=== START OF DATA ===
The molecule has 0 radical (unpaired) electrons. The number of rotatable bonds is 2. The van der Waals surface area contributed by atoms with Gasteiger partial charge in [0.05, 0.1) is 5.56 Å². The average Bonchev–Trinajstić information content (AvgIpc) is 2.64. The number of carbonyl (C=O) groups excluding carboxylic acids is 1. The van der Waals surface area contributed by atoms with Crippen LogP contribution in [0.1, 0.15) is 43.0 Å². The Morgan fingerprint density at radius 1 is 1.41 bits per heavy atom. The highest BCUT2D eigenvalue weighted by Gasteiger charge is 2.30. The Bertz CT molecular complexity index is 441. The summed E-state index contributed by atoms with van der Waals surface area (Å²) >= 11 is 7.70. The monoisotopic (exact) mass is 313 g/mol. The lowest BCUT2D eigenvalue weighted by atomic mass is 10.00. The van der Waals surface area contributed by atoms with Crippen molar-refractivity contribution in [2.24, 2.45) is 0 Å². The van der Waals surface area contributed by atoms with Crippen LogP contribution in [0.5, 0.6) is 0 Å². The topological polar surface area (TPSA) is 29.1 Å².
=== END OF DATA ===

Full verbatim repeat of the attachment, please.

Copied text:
The molecule has 0 radical (unpaired) electrons. The number of rotatable bonds is 2. The van der Waals surface area contributed by atoms with Gasteiger partial charge in [0.05, 0.1) is 5.56 Å². The average Bonchev–Trinajstić information content (AvgIpc) is 2.64. The number of carbonyl (C=O) groups excluding carboxylic acids is 1. The van der Waals surface area contributed by atoms with Crippen LogP contribution in [0.1, 0.15) is 43.0 Å². The Morgan fingerprint density at radius 1 is 1.41 bits per heavy atom. The highest BCUT2D eigenvalue weighted by Gasteiger charge is 2.30. The Bertz CT molecular complexity index is 441. The summed E-state index contributed by atoms with van der Waals surface area (Å²) >= 11 is 7.70. The monoisotopic (exact) mass is 313 g/mol. The lowest BCUT2D eigenvalue weighted by atomic mass is 10.00. The van der Waals surface area contributed by atoms with Crippen molar-refractivity contribution in [2.24, 2.45) is 0 Å². The van der Waals surface area contributed by atoms with Crippen LogP contribution in [0.5, 0.6) is 0 Å². The topological polar surface area (TPSA) is 29.1 Å².